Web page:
|The Collis Zouaves at the Jackson monument, May 1899|
Unlike their first visit to Chancellorsville in May 1863, the Collis Zouaves received a friendly welcome when they came to the Fredericksburg area 36 years later for the dedication of their monument at the Chancellorsville battlefield.
|Charles H.T. Collis, left (LOC)|
Charles Henry Tucker Collis (1838-1902) was an Irish immigrant who arrived in America in 1853 and began his law practice in Philadelphia in 1859. Soon after hostilities commenced between the United States and those in rebellion in the South, Collis was authorized to organize a regiment of volunteers, the 114th Pennsylvania Volunteers, who called themselves the "Zouaves D'Afrique." Like a number of other regiments of the time, the 114th Pennsylvania adopted the stylish uniforms of the zouaves, French light infantry units which served in North Africa in the mid-19th century. These uniforms typically sported fezzes or turbans, short colorful jackets and billowy trousers.
|Members of Company H, Collis Zouaves at Petersburg, August 1864 (LOC)|
The 114th Pennsylvania distinguished itself in a number of engagements during the Civil War. Colonel Collis was particularly noteworthy during the battle of Fredericksburg, and was belatedly awarded the Congressional Medal of Honor in 1893. In May 1863, the Zouaves were positioned near the Chancellor house and took very heavy casualties during the battle, losing three officers and 35 enlisted men. Colonel Collis, suffering either from malaria or typhoid fever, had to be carried from the field on a stretcher when he could no longer stand.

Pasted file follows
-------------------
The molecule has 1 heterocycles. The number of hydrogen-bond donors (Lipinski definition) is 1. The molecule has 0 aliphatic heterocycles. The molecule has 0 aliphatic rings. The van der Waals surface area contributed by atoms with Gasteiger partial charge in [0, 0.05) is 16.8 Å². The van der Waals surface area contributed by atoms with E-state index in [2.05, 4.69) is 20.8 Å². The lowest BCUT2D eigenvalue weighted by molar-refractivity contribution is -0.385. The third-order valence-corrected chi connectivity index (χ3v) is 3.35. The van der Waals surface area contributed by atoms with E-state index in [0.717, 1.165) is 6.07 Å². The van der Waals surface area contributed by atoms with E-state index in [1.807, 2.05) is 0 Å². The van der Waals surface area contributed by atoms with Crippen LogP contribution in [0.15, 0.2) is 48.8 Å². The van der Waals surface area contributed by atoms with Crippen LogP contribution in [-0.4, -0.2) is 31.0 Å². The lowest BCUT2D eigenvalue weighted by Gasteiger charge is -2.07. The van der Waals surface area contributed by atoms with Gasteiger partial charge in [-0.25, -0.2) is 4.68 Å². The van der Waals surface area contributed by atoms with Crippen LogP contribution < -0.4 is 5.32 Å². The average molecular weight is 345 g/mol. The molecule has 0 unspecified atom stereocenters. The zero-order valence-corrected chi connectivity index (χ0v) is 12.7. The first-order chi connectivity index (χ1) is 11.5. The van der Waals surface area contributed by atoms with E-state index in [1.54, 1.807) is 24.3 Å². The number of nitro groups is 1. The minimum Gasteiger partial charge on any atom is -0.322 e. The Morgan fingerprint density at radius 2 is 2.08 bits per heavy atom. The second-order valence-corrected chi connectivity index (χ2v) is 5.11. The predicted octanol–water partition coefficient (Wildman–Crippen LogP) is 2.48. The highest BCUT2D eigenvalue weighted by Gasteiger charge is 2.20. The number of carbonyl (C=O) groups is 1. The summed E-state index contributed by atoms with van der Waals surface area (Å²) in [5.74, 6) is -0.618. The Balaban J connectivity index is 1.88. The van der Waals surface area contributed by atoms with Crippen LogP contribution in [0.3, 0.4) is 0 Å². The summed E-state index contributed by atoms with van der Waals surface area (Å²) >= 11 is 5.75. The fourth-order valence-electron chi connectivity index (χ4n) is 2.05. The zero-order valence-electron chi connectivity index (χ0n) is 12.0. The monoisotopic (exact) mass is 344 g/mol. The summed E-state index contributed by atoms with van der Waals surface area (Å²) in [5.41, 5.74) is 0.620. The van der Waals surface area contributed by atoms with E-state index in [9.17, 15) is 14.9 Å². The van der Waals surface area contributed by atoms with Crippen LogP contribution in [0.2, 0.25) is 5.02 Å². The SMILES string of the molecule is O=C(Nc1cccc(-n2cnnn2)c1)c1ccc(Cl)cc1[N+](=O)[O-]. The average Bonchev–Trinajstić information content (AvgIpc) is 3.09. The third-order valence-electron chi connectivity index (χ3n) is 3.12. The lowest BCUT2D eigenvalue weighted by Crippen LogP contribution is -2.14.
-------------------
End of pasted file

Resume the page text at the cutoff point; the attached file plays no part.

|114th Pennsylvania at Germantown (LOC)|
In early May, 1899, several surviving members of the Zouaves, including Charles Collis, came to Spotsylvania for the dedication of the monument commemorating the names of their 38 comrades who had fallen at Chancellorsville. I have not seen it, but I believe this monument is on the south side of Route 3 just east of the NPS Visitor's Center.
|Collis Zouaves monument at Chancellorsville (National Park Service)|
Collis and his fellow veterans were accompanied by members of the Chancellorsville Battlefield Park Association, with Vespasian Chancellor acting as their guide. Vespasian showed them around the local battlefields and posed with them for a picture taken at Stonewall Jackson's monument. I am pretty sure that is Vespasian leaning against the tree at far right.
|Vespasian Chancellor (Photo taken by Tom Myers at the NPS Visitors Center)|
Vespasian's grandfather, George Edwards Chancellor, was the original owner of the grand house known to history as Chancellorsville. It was built as a wedding gift for him and his wife, Ann Lyon, by her mother's step-brother, wealthy Baltimore merchant William Lorman. During the Civil War, Vespasian Chancellor served in Company E of the 9th Virginia Cavalry, and was for a time attached to the headquarters of J.E.B. Stuart as a scout. In 1893, he married his cousin, Sue Chancellor, who (with members of her family and others) had been made prisoner in her own home, Chancellorsville, during the time that General Hooker made it his headquarters.
Charles Collis appreciated the warmth and kindness he received while in Spotsylvania, as mentioned in this article which appeared in the May 11, 1899 edition of The Free Lance: